The forum archives aren’t on the web anymore, so far as I can tell. I can’t say for certain, but as I recall the thread had to do with the issue of abortion and some were suggesting how to deal with it. The people on this forum were primarily what could be considered Christian Conservative with a smattering of fundamental Constitutionalists. Many of the sentiments throughout this forum, and a few on this particular thread as I recall, I could agree with. However there was a general tone in this thread expressing the idea of capital punishment (death penalty) for the woman as well as the doctor performing the operation, as a deterrent to abortion. Some, I think, even gave a biblical basis for such a position. Enter my remarks above.

Rather than accept executing offenders who had abortions I thought I’d be tongue-in-cheek by offering an idea that would be sarcastic enough for them to catch themselves in an untenable position. I thought, if they want to use government authority to execute abortion offenders, why not take a more “humanitarian” approach and sterilize them instead. To my recollection, they turned on my comment and some directly against me, claiming I was being unbiblical, among other things. I had hoped they would see the ridiculousness of their own position. Surely they’d see how abhorrent using the state to murder is. On the other hand, many of these folks don’t see a line between the Bible and politics.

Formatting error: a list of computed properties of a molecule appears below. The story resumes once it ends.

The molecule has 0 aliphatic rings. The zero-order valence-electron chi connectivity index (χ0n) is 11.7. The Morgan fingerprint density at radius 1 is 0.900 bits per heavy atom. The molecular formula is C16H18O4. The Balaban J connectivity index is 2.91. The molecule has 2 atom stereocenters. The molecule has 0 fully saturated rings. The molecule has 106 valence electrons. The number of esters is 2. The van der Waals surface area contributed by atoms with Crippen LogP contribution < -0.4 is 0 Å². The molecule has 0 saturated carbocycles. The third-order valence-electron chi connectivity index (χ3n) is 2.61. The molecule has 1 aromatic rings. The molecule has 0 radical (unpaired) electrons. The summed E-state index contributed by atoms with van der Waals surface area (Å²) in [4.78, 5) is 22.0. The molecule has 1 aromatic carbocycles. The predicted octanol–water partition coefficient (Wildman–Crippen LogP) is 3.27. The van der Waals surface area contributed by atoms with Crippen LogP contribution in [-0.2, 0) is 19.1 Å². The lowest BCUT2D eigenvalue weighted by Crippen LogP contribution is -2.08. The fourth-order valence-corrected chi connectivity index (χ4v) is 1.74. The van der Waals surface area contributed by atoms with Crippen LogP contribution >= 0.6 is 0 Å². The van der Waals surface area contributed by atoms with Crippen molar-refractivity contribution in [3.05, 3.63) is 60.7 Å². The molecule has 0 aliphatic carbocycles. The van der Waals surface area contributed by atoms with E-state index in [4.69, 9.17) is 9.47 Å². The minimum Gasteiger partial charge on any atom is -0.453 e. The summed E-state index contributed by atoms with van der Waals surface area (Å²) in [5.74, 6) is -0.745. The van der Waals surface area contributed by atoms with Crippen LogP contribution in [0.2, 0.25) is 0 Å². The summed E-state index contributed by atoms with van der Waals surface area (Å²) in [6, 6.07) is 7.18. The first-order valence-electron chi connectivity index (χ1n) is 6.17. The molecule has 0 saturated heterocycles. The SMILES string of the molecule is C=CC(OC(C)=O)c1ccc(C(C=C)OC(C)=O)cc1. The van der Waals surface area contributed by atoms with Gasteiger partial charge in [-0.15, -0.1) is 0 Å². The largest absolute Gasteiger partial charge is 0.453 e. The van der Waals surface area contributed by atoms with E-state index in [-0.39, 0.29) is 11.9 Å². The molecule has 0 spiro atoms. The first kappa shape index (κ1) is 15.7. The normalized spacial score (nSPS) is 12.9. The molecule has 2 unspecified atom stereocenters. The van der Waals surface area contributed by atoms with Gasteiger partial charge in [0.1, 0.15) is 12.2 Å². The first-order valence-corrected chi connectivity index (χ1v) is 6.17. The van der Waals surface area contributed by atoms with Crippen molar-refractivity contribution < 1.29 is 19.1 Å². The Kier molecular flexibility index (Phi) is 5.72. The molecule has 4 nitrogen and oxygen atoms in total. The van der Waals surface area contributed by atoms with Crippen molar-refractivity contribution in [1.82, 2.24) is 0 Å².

So, forward to an evening a few days ago when I found this “enchanting” (trying to make my sarcasm more obvious now) little site called “Fundies Say The Darndest Things” or in URL. Apparently “fundies” is short for fundamentalist Christians. I found two of their Top 100 list from Vox Day. As someone who has read his weekly WND column and daily blog, I would say Vox isn’t a fundy. The commentaries on the site are from those who seem to be left liberal atheists or agnostics. Of course I’m going here because my “The American View” comment somehow found its way to their site, and their responses to my comment was enjoyable to read.

ANON: Having abortions isn’t genetic, you stupid f*&%$ng moron.